Tom Brady, Aaron Rodgers and the pursuit of the American dream


As a young kid at the turn of the millennium, I gazed at my idols on my bedroom wall. After hours of cutting, taping, and organizing old Sports Illustrated magazine clippings, I finally felt content. My project was complete.

Ken Griffey Jr., Tiger Woods, Shaquille O’Neal, and Kobe Bryant all stared back at me in an assortment of frozen athletic positions made permanent in two-dimensional form.

As a kid, I salivated over the mere thought of what it might be like to become a professional athlete. I did not just want these guys on my wall, I wanted to be them.

I could not fathom a more enjoyable and lucrative career. I figured professional athletes must be the most content and fulfilled people on earth. The talent, the fame, the money, and the fun all seemed nearly too good to be true. What could possibly be better than making millions of dollars playing a game as a career?

While I now recognize my idea of the idealistic life of professional athletes may have been a bit naïve, I still found myself a bit surprised after reading an interview with Green Bay Packers quarterback Aaron Rodgers after his team’s victory over the Pittsburgh Steelers in the 2011 Super Bowl.

“We just accomplished the most amazing goal in football,” he said. “But I’m sitting there with a semi-empty feeling because I accomplished everything I wanted to do when I was a kid, and I kind of had a moment. I said to myself, ‘Is this it? Is there more to life than this?’”

As it turns out, stories like this are prevalent, especially among those who seem to be lacking the least. Six-(soon to be seven…?)-time Super Bowl–winning quarterback Tom Brady likewise understood something was missing, even in the prime of his career.

As he put it, “Why do I have Super Bowl rings and still think there’s something greater out there for me? I mean, maybe a lot of people would say, ‘Hey man, this is what is. I reached my goal, my dream, my life.’ Me, I think, ‘God, it’s got to be more than this.’”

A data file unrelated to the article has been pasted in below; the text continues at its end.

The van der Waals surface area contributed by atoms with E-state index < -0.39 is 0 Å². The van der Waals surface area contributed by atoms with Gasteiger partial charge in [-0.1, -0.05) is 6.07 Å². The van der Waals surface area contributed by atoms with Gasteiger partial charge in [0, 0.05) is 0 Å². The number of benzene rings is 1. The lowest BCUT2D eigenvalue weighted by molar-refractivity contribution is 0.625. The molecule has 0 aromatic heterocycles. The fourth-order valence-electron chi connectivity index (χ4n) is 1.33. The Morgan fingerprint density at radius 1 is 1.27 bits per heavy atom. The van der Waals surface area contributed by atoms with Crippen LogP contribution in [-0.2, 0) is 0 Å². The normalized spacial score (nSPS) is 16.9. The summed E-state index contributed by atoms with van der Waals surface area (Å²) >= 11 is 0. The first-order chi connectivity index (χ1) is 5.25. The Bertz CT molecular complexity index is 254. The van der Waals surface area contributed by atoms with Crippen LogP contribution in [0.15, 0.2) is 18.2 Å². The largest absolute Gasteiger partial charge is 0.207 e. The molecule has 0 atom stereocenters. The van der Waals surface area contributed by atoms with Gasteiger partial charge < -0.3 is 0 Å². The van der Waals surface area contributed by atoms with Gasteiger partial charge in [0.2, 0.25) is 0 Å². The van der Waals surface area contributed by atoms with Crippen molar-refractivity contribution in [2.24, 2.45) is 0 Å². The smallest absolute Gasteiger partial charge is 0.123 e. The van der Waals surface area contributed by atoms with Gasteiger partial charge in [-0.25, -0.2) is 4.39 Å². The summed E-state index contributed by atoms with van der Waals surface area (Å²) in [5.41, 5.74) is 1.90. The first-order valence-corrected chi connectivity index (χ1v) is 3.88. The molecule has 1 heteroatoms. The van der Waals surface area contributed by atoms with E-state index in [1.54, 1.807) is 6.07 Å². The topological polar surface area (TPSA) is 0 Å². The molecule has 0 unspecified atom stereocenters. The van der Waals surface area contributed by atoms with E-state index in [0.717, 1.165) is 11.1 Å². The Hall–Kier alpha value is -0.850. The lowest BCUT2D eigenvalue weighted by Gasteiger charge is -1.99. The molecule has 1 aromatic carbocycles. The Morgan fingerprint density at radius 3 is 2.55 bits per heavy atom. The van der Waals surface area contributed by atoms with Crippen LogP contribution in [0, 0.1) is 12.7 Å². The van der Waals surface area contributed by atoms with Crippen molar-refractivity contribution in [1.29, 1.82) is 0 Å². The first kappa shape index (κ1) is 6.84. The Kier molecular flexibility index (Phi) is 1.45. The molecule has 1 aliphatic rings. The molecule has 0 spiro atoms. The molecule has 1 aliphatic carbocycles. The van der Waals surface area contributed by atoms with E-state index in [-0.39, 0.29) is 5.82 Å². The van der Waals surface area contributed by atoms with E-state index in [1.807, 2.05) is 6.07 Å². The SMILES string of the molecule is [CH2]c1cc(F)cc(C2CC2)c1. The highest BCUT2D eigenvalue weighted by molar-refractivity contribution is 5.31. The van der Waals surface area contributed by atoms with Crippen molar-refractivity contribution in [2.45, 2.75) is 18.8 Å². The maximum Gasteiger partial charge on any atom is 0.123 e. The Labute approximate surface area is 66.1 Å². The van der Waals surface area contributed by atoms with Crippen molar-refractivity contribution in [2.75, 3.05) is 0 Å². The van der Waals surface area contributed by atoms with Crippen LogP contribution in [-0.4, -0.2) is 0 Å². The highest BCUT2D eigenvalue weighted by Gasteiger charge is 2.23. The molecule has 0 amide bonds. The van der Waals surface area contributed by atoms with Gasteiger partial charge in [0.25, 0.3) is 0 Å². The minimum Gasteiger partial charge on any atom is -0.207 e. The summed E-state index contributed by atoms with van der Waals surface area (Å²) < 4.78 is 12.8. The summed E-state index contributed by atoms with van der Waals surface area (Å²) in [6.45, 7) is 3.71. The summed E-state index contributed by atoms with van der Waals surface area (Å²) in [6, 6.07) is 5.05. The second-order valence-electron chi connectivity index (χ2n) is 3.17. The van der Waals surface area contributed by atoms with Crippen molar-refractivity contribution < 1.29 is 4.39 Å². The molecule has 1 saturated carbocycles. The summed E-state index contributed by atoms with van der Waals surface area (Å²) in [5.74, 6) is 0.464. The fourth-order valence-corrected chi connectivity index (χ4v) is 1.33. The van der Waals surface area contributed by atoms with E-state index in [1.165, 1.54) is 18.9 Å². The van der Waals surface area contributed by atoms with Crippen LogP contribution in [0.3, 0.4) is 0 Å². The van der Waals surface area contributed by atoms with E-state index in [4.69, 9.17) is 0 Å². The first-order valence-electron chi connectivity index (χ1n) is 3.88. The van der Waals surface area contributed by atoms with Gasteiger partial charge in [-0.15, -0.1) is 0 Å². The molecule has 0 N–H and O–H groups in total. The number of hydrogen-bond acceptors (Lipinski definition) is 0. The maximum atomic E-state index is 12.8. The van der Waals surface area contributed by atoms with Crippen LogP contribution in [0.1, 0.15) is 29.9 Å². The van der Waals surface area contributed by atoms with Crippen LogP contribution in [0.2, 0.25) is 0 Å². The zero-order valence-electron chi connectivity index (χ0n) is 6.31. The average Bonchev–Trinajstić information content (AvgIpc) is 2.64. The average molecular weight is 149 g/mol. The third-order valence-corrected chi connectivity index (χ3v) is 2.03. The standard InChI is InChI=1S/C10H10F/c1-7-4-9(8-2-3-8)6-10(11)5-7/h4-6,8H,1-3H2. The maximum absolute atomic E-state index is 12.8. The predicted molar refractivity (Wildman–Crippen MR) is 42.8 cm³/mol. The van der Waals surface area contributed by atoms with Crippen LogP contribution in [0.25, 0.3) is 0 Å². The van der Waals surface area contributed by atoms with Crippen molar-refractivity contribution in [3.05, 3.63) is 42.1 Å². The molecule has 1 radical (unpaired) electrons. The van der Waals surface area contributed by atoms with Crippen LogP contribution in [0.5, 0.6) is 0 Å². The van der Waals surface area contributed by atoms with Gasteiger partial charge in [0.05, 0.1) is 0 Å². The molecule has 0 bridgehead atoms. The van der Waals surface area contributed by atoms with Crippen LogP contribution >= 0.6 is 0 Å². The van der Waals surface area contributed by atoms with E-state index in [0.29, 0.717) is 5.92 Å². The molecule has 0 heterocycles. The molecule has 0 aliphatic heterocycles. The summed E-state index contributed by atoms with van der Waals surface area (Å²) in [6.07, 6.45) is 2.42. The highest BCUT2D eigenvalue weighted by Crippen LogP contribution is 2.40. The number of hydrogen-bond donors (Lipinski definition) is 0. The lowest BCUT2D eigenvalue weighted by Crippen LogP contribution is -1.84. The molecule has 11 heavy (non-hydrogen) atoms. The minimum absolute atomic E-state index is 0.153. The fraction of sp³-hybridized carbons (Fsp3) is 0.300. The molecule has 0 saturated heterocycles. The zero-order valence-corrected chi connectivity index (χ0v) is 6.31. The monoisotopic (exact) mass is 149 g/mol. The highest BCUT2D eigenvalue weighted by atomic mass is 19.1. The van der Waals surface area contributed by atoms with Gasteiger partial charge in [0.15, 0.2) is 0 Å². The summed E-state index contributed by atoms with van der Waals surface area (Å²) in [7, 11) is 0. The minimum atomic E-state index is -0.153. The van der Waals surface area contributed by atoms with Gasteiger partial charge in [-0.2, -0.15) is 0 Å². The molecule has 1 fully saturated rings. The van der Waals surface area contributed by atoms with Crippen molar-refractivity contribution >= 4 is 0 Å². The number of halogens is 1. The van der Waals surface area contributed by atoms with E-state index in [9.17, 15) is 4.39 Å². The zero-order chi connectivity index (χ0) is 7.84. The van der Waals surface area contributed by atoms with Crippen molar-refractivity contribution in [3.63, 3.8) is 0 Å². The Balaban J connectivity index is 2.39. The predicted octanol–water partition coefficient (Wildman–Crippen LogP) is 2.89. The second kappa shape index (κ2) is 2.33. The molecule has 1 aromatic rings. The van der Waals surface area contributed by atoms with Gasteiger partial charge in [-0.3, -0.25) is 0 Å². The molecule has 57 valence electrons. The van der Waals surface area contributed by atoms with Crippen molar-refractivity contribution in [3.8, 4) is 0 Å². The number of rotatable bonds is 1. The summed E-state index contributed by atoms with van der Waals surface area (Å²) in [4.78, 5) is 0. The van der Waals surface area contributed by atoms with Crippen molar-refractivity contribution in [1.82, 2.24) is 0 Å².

When asked by 60 Minutes correspondent Steve Kroft, “What’s the answer?” Brady responded, “I wish I knew. I wish I knew . . .”

These words are eerily similar to those of a friend of mine who expressed his frustration to me early in his career:

“I’ve spent the last few years climbing Mount Everest, and now I’m at the top and realizing it’s not that great. I feel lost. Is this really all there is?”

Whether it’s a prestigious job title, money, sex, food, fame, or the latest technology device, the world has a way of offering us goods that we believe will bring ultimate satisfaction or ease the pain. In actuality, these things are fleeting and temporary and do not even begin to touch the void deep inside us.

Tim Keller refers to these empty outlets as counterfeit gods.

In his book by the same title, he states, “Counterfeit gods if you fail them will never forgive you, and if you get them will never satisfy you.”

Rodgers and Brady had both attained their version of the American Dream—a phrase coined by James Truslow Adams in 1931.

Adams spoke of it as “A dream . . . in which each man and each woman shall be able to attain to the fullest stature of which they are innately capable and be recognized by others for what they are.”

There is no denying the allure of this vision. Before breaking my neck, I had been chasing it for as long as I could remember. I was fully intent on attaining the fullest stature of what I was innately capable of. I was all about being recognized by others for what I am. But with the rug pulled out from under my feet after my accident, it became evident that the American Dream would not be where I would find life.

One thing I will be keeping in mind this weekend while watching the NFC championship game between these all-time great quarterbacks: Amassing money, accolades, and material things might provide a momentary feeling of satisfaction, but in and of themselves they will only lead to lingering discontentment in the end.

So how should we prioritize our time, resources, and energy?

I like the words that a mentor of mine stressed to me: “At the end of your life, only three things will matter: God, His Word, and people.”

His advice? Invest accordingly.



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